The UK's Financial Conduct Authority has identified four thousand regulated firms at low financial resilience and at heightened risk of failure as a result of the economic downturn caused by the coronavirus pandemic.
As many as 19,000 solo regulated firms responded to an FCA survey designed to assess the impact of Covid-19 on their financial resilience. The watchdog also used existing regulatory reporting data, enhanced data purchased from a third-party provider and in-depth analysis of liquidity for a number of the most significant firms in determing solvency.
Of the four thousand firms identified as a at risk, Sheldon Mills, executive director of consumers and competition says: "These are predominantly small and medium sized firms and approximately 30% have the potential to cause harm in failure.
The survey results show that between February (pre-lockdown) and May/June (during the impact of the first lockdown), firms across the sectors experienced significant change in their total amount of liquidity. This was defined as cash, committed facilities and other high-quality liquid assets.
Three sectors saw an increase in liquidity between the two reporting periods: Retail Investments (8%), Retail Lending (8%) and Wholesale Financial Markets (83%), the latter seeing the greatest increase. The other 3 sectors saw a decrease in available liquidity: Insurance Intermediaries & Brokers (30%), Payments & E-Money (11%) and Investment Management (2%).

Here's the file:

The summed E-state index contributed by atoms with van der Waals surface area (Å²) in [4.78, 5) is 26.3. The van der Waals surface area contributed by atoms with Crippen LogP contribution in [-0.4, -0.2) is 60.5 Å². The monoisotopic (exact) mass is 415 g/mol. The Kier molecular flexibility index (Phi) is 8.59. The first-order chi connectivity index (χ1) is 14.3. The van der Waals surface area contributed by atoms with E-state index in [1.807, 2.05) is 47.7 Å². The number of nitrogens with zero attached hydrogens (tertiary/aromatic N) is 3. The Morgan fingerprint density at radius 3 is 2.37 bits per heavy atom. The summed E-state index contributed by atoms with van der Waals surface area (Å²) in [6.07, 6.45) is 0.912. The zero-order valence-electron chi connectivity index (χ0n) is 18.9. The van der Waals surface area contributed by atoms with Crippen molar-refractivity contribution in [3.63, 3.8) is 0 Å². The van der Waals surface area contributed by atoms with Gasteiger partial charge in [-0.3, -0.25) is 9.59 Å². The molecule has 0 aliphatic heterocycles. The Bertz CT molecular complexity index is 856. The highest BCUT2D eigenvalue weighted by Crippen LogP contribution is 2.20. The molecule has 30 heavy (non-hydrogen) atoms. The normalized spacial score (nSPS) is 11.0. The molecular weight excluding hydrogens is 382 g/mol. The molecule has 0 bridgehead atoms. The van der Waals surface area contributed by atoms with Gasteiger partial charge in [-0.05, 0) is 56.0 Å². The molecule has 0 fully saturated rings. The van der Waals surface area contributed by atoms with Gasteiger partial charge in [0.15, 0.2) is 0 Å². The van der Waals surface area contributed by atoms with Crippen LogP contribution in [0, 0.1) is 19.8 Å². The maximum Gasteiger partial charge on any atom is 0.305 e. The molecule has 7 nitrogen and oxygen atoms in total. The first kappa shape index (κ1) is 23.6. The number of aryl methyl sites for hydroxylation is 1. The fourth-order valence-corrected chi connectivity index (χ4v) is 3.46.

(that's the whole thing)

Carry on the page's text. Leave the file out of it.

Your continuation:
When asked whether they expected coronavirus to have a negative impact on their net income, 59% of respondents had said that they did. Of these, 72% expected the impact to be between 1% and 25%. Three percent expected the impact to be 76%+ within the next 3 months of the survey being taken.
The Payments & E-money sector has the lowest proportion of profitable firms, followed by Wholesale Financial Markets, Investment Management, Insurance Intermediaries & Brokers, Retail Lending and Retail Investments. For the firms that responded to this question the greatest decrease in profitable firms between February and May/June was seen in the Retail Lending sector (10 percentage points) followed by Payments & E-Money (9 percentage points).
Proportionately, Retail Lending had made most use of the available government support (49% of Retail Lending firms had furloughed staff and 36% had received a government backed loan), followed by Insurance Intermediaries & Brokers (44% had furloughed staff and 19% had received a loan), Retail Investments (37% had furloughed staff and 15% had received a loan), Payments & E-Money (36% had furloughed staff and 11% had received a loan), Wholesale Financial Markets (16% had furloughed staff and 11% had received a loan) and finally Investment Management (8% had furloughed staff and 3% had received a loan).
"Our role isn’t to prevent firms failing," says Mills. "But where they do, we work to ensure this happens in an orderly way. By getting early visibility of potential financial distress in firms we can intervene faster so that risks are managed and consumers are adequately protected."